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S30 Salivary pepsin as a biomarker of airway reflux in idiopathic pulmonary fibrosis - An observational study
  1. JM Dudziak1,
  2. MG Crooks2,
  3. AD Woodcock3,
  4. PW Dettmar3,
  5. AH Morice2,
  6. SP Hart2
  1. 1Academic Respiratory Medicine, Castle Hill Hospital, Cottingham, UK
  2. 2Centre for Cardiovascular and Metabolic Research, Hull York Medical School, Hull, UK
  3. 3RD Biomed Ltd, Castle Hill Hospital, Cottingham, UK


Introduction and Objectives Current understanding of IPF proposes repetitive pulmonary epithelial injury with aberrant healing as a principal mechanism. Gastro-oesophageal reflux (GOR) and micro-aspiration of gastric contents may cause lung injury with subsequent fibrosis, and GOR is known to be prevalent in IPF patients. We assessed the feasibility of salivary pepsin measurement in IPF patients and investigated the temporal variability and relationship between salivary pepsin and symptoms.

Methods IPF patients collected saliva samples at multiple time points over the course of one day. Early morning, lunch- and dinner-time samples were analysed and compared with results from a historical control group of 100 healthy volunteers. Samples were analysed for the presence of pepsin using Peptest™ (RD Biomed Ltd). Patients were defined as pepsin positive if they had pepsin detectable in at least 1 saliva sample. The St George’s Respiratory Questionnaire (SQRQ), Hull Airways Reflux Questionnaire (HARQ), and the REFLUX questionnaire were used to assess the relationship between pepsin positivity and symptoms.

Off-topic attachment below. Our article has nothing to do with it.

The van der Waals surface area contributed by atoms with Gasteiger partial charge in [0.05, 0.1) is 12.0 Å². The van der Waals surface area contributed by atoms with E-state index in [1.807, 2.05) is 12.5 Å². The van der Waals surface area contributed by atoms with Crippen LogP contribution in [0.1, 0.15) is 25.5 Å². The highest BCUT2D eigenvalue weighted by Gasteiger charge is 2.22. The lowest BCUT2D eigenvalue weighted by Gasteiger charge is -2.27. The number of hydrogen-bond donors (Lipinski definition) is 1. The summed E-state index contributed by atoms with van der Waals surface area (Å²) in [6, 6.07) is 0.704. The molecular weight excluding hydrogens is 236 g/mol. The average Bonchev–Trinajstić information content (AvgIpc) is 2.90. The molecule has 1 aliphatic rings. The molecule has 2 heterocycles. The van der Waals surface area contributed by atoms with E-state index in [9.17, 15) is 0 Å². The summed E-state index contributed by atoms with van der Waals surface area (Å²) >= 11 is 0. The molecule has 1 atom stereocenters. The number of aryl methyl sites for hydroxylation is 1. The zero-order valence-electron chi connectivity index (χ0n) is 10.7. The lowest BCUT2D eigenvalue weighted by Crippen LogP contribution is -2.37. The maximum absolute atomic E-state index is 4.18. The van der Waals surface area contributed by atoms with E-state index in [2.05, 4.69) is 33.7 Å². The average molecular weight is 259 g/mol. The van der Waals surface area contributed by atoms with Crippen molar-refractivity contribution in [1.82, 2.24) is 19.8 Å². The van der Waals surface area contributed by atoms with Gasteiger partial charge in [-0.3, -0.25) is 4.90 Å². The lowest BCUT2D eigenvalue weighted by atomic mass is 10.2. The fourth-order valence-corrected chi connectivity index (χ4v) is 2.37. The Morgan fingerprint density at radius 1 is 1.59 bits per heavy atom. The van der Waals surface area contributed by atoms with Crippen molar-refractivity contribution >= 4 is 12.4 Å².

Results All 21 IPF patients successfully provided saliva samples, of which 17 patients (81%) were pepsin positive compared to 36 of 100 healthy volunteers (36%), p = 0.0004. The proportion of subjects with 1, 2 and 3 positive samples during a 24 hour period were 52%, 14% and 14% respectively in IPF patients and 20%, 12% and 4% in control subjects. There was no significant difference in reflux-related quality of life or respiratory quality of life between pepsin positive and pepsin negative patients measured using the REFLUX questionnaire (mean 93.6 ± 2.6 SEM vs 97.8 ± 2.3, p = 0.47) and SGRQ (49.5 ± 3.5 vs 34 ± 11.9, p = 0.1). The HARQ score was significantly higher in pepsin positive patients (23.8 ± 3.3 vs 7.5 ± 3.3, p = 0.03).

Conclusion Salivary pepsin measurement is simple, convenient and acceptable to patients. Our results confirm an increased prevalence of positive salivary pepsin in IPF patients compared to healthy volunteers but demonstrate a marked temporal variability. Therefore, more than one sample or repeated sample collection is required for optimal sensitivity.

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